The Truth in Lending Act (“TILA”) gives borrowers the right to rescind certain loans up to three years after the loan transaction is consummated if a lender fails to provide certain TILA disclosure. 15 U.S.C. § 1635(f). In Jesinoski v. Countrywide Home Loans, Inc., ___ U.S. ___, 2015 WL 144681, 2015 U.S. LEXIS 607 (January 13, 2015), the United States Supreme Court addressed what steps a borrower has to take under TILA to rescind the loan within three years.
In Jesinoski, plaintiffs-borrowers refinanced the mortgage on their home on February 23, 2007. Three years later, the borrowers mailed a letter to Countrywide Home Loans, Inc. (“Countrywide”), their lender, purporting to rescind the loan transaction. Borrowers file suit against Countrywide and others over a year later. Countrywide and other lender-defendants argued that borrowers’ suit was barred because they were required to file a lawsuit within three years to properly rescind the loan. Both lower courts agreed with lenders. The United States Supreme Court, unanimously, did not.
As the Court explained, TILA unequivocally provides that a borrower “shall have the right to rescind … by notifying the creditor, in accordance with regulations of the Board, of his intention to do so.” 15 U.S.C. § 1635(a). The Court concluded that the language of § 1635(a), “leaves no doubt that rescission is effected” by a borrower’s written notice to lender, and therefore, a borrower is not required to additionally file a lawsuit within three years in order to rescind the loan.
The Court addressed and rejected several arguments made by lenders. First, the Court rejected lenders’ argument that written notice effects rescission only if a borrower’s TILA claims are legitimate, because § 1635(a) does not contain a distinction between disputed rescission and undisputed rescission, must less a lawsuit required for the latter.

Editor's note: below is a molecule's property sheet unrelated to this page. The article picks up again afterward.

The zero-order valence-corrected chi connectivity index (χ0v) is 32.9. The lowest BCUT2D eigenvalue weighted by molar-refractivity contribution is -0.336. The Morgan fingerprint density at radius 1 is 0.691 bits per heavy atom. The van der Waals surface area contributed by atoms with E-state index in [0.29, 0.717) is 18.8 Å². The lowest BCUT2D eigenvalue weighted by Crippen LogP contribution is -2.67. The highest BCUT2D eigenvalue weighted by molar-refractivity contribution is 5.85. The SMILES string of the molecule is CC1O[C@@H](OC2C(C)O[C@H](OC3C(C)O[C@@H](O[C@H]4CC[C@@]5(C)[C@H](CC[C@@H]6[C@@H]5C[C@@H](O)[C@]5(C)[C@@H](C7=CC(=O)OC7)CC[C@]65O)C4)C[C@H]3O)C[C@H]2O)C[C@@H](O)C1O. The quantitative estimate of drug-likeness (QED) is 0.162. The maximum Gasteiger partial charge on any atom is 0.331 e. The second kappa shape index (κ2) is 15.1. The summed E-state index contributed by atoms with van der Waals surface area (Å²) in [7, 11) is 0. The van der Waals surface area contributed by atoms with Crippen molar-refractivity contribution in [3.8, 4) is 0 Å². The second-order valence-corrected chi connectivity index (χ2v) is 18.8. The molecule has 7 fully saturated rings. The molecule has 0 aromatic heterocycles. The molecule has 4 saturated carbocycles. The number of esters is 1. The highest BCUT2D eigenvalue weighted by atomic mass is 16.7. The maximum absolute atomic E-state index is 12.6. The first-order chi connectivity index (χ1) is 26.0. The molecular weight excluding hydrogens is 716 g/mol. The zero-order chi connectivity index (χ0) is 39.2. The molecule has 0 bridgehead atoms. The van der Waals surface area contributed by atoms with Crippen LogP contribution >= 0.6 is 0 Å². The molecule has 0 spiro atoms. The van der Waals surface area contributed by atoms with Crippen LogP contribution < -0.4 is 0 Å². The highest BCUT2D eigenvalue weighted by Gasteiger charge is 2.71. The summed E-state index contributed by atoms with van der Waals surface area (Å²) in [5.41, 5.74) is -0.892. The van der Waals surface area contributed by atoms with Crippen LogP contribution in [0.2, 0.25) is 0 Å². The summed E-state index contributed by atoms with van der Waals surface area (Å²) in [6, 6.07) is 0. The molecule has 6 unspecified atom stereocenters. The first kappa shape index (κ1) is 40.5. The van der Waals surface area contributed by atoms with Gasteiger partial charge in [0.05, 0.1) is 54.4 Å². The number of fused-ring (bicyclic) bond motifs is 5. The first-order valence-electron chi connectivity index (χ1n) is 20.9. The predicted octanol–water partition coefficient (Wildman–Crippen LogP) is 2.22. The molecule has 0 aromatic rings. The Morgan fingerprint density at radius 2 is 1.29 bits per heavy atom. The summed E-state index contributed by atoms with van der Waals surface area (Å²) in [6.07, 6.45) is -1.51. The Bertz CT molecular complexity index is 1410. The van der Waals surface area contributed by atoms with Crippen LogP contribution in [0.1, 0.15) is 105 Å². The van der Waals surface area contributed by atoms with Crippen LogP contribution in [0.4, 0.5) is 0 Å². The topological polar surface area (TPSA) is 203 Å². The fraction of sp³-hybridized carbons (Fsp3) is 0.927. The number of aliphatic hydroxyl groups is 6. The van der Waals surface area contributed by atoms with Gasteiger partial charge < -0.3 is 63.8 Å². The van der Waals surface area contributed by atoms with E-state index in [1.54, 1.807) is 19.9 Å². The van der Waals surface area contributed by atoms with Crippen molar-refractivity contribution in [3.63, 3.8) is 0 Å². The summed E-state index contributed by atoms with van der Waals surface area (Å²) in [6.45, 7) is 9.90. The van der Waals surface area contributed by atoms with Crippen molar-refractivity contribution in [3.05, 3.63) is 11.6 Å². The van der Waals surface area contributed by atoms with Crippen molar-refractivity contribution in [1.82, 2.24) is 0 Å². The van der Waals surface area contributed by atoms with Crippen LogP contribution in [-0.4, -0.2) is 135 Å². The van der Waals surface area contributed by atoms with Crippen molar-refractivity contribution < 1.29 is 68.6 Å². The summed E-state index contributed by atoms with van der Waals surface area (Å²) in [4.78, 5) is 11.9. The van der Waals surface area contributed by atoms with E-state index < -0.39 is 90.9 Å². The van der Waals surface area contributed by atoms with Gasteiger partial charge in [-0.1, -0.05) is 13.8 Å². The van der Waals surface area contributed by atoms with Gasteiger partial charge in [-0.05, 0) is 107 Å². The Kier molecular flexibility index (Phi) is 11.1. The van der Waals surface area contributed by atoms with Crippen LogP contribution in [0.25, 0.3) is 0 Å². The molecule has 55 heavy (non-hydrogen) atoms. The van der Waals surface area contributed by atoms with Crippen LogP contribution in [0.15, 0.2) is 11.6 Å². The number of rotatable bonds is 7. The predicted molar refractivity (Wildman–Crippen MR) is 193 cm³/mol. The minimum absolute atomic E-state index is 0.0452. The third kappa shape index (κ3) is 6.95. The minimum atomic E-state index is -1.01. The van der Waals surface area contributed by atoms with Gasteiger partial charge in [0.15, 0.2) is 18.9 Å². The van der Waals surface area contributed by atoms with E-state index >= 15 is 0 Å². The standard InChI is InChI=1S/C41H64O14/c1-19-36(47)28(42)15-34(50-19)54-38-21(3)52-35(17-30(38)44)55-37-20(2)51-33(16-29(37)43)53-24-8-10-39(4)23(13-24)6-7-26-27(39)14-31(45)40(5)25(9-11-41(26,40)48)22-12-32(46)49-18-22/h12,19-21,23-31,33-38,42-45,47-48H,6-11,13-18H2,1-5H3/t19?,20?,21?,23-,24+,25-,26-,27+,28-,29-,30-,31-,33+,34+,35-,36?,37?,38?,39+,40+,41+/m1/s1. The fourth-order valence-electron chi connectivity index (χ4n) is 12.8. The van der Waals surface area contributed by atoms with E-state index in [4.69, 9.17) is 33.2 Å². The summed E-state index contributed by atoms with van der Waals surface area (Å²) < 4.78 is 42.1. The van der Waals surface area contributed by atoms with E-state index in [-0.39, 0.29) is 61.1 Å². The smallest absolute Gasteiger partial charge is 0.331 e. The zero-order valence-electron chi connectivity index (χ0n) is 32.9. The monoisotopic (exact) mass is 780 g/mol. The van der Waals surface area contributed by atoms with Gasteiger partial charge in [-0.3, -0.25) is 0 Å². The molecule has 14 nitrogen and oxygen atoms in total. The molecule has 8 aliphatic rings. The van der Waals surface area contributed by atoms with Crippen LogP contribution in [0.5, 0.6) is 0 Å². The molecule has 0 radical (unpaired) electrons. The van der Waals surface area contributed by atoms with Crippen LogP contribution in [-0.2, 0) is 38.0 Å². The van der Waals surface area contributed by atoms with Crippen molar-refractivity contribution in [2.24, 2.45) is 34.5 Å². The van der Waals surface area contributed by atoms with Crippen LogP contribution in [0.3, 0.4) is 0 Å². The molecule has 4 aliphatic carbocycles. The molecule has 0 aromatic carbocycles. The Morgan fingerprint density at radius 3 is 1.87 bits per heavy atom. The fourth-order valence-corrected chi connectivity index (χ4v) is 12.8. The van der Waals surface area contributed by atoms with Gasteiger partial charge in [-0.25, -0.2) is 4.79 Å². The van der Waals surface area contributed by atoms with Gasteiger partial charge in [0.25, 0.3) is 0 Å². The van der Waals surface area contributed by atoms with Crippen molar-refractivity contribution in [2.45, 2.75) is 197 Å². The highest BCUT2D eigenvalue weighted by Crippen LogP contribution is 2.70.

Second, the Court reasoned that other provisions of TILA do not alter its conclusion. The Court found § 1635(f) only dictates when the right to rescind must be exercised – not how that right is exercised. The Court also found § 1635(g)’s provision of additional judicial relief available to a borrower for lenders’ violations does not indicate that judicial action is required for a borrower to effectively rescind the loan transaction.
Third, and most persuasively, lenders argued that permitting rescission of a loan by simple notice to the borrower effectively rendered common law rescission avenues (rescission at law which requires the borrower to tender the amount due and rescission in equity which requires a judicial decree) meaningless. This argument was a practical one; however, it was also rejected by the Court. The Court specifically responded:
Nothing in our jurisprudence, and no tool of statutory interpretation requires that a congressional Act must be construed as implementing the closest common-law analogue.
The lenders’ statutory argument in Jesinoski was difficult. It is surprising that both the Eighth Circuit and Ninth Circuit had previously held that a borrower is required to file suit within the three year deadline to effect a rescission of the loan given TILA’s statutory language. Despite the difficult statutory arguments in support of lenders’ position, there is certainly potential for abuse by borrowers as a result Jesinoski. The holding could allow a borrower to assert frivolous claims that a lender failed to provide the borrower with certain TILA disclosures in an effort to avoid foreclosure. So long as a borrower alleges he provided lender with written notice of lender’s failure to provide the statutory disclosures within three years after the consummation of the loan, most courts will likely find a properly stated claim for relief.